Washougal Learning Academy, Cowlitz Indian Tribe collaborate on mascot, logo

Online school switches to K-8 format, attracts 100 students for ‘21-22 school year

Contributed photo courtesy Washougal School District Sarah Folden, a member of the Cowlitz Indian Tribe, created the Washougal Learning Academy's new logo with a Coast Salish design style originating from 3,000-year-old relief carvings found in the area.

When the Washougal Learning Academy (WLA) leaders decided to select a school mascot and logo last summer, they wanted the chosen symbol to represent more than the WLA itself. They wanted it to be, in their words, “something special.”

They accomplished their goal by collaborating with a local Native American tribe, forming what they hope to be a long-lasting and positive relationship along the way.

Cowlitz Indian Tribe member Sarah Folden, an Olympia, Washington-based artist, created the WLA “eagle,” which was introduced on the school’s website earlier this year.

“We love it,” Foster, the WLA’s principal, said. “Everybody we’ve shown it to loves it. We’re so excited to be able to show it off.”

Once Foster decided that the second-year online school needed a logo, he reached out to his students and their parents to receive feedback and suggestions. He gave them only one guideline: “In our district we have a lot of Pacific Northwest animals, so let’s kind of keep it in the same vein.”

“We then went through the selection process and ‘Eagles’ was chosen in part because they’re about flying above it all, rugged individualism, seeing far into the distance, and that really resonated with the kids, and that became the No. 1 pick,” Foster said.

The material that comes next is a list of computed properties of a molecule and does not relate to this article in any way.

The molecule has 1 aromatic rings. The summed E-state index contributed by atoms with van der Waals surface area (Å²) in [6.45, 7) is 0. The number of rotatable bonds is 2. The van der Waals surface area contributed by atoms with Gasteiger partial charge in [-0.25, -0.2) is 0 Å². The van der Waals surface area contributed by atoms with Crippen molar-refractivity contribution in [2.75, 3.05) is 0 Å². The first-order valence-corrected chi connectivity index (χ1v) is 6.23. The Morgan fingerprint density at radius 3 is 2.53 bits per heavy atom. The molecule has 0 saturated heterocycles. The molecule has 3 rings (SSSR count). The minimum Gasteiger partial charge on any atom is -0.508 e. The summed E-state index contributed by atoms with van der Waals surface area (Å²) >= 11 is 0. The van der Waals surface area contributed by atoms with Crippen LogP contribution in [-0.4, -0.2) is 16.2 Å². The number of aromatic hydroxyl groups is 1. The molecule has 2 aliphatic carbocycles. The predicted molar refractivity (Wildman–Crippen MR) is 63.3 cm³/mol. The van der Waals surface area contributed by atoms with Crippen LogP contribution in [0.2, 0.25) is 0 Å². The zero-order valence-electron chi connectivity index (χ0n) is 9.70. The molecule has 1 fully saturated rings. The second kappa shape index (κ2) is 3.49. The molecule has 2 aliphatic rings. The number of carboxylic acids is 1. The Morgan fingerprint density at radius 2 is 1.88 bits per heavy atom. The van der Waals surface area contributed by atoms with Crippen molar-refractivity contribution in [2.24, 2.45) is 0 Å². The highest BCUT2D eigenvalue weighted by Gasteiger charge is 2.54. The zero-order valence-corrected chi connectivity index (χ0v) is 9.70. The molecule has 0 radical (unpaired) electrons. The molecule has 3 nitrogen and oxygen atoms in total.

After the eagle was selected, school leaders started thinking about ways they could use the new identity to honor the heritage of the area, floating the possibility of partnering with a local Native American tribe.

Foster reached out to the Cowlitz Tribal Council, a Longview-based board of directors that governs the affairs of the Cowlitz Indian Tribe, a group of Southwestern Coast Salish and Sahaptan people living mostly in western Washington. He was directed to council member Suzanne Donaldson, who agreed to meet with him and discuss his ideas in more detail.

“The first thing I told her was, ‘You can absolutely say no,’ because we recognize that people make really bad decisions about other people’s cultures sometimes,” Foster said. “She was under the assumption that we were talking because of the recently passed regulation around using Native American symbols for schools and how you have to get permission from the tribe. I was uninformed and didn’t know that was a thing. Immediately she was like, ‘Oh, you’re doing this because it’s just the right thing to do?’ I was like, ‘Yeah, that’s what we want to do. We want to collaborate. We don’t want to take anything from anybody. We’d love to share.'”

Foster’s intentions were “very refreshing,” according to Donaldson.

“I realized that he was not aware of the role of the law that had changed in the state that requires (schools) to change their (Native American) logos,” she said. “He was just creating a new logo for the academy. He (approached us) because he wanted to. He was really, really great to work with from my perspective. It was a really great experience.”

Donaldson told Foster he should contact Folden, the Cowlitz artist, and ask if she might be willing to create a logo for the school.

“I had seen some of (Folden’s) artwork on social media and thought she’d be a good fit for it,” Donaldson said.

Folden used a Coast Salish design style inspired by 3,000-year-old relief carvings and the school colors of black and purple to create the logo.